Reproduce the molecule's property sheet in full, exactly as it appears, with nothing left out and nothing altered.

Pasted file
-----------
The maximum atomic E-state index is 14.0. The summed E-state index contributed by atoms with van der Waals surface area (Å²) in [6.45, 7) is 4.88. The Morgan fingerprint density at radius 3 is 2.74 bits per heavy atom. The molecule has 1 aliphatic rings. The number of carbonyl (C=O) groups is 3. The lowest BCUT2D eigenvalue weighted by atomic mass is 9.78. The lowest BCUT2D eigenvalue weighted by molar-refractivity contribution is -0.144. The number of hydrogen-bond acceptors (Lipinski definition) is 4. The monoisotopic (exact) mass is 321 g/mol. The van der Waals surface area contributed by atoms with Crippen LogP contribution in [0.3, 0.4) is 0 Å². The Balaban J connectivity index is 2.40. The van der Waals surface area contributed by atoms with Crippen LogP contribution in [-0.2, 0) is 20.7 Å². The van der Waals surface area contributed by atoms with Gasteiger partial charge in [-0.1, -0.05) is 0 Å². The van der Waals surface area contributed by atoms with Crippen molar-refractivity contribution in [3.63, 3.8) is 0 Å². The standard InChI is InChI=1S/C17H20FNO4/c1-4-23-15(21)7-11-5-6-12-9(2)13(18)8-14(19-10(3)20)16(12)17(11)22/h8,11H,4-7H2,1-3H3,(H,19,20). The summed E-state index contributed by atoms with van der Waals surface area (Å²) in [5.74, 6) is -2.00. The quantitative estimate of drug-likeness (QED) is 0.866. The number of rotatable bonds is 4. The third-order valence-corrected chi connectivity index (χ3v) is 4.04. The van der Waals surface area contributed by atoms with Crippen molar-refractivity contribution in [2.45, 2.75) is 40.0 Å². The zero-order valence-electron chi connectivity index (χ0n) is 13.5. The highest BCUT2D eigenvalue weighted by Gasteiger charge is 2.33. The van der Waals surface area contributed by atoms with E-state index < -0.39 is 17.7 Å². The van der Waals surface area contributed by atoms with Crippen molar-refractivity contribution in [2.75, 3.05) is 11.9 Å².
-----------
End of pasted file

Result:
The maximum atomic E-state index is 14.0. The summed E-state index contributed by atoms with van der Waals surface area (Å²) in [6.45, 7) is 4.88. The Morgan fingerprint density at radius 3 is 2.74 bits per heavy atom. The molecule has 1 aliphatic rings. The number of carbonyl (C=O) groups is 3. The lowest BCUT2D eigenvalue weighted by atomic mass is 9.78. The lowest BCUT2D eigenvalue weighted by molar-refractivity contribution is -0.144. The number of hydrogen-bond acceptors (Lipinski definition) is 4. The monoisotopic (exact) mass is 321 g/mol. The van der Waals surface area contributed by atoms with Crippen LogP contribution in [0.3, 0.4) is 0 Å². The Balaban J connectivity index is 2.40. The van der Waals surface area contributed by atoms with Crippen LogP contribution in [-0.2, 0) is 20.7 Å². The van der Waals surface area contributed by atoms with Gasteiger partial charge in [-0.1, -0.05) is 0 Å². The van der Waals surface area contributed by atoms with Crippen molar-refractivity contribution in [3.63, 3.8) is 0 Å². The standard InChI is InChI=1S/C17H20FNO4/c1-4-23-15(21)7-11-5-6-12-9(2)13(18)8-14(19-10(3)20)16(12)17(11)22/h8,11H,4-7H2,1-3H3,(H,19,20). The summed E-state index contributed by atoms with van der Waals surface area (Å²) in [5.74, 6) is -2.00. The quantitative estimate of drug-likeness (QED) is 0.866. The number of rotatable bonds is 4. The third-order valence-corrected chi connectivity index (χ3v) is 4.04. The van der Waals surface area contributed by atoms with Crippen molar-refractivity contribution in [2.45, 2.75) is 40.0 Å². The zero-order valence-electron chi connectivity index (χ0n) is 13.5. The highest BCUT2D eigenvalue weighted by Gasteiger charge is 2.33. The van der Waals surface area contributed by atoms with E-state index < -0.39 is 17.7 Å². The van der Waals surface area contributed by atoms with Crippen molar-refractivity contribution in [2.75, 3.05) is 11.9 Å².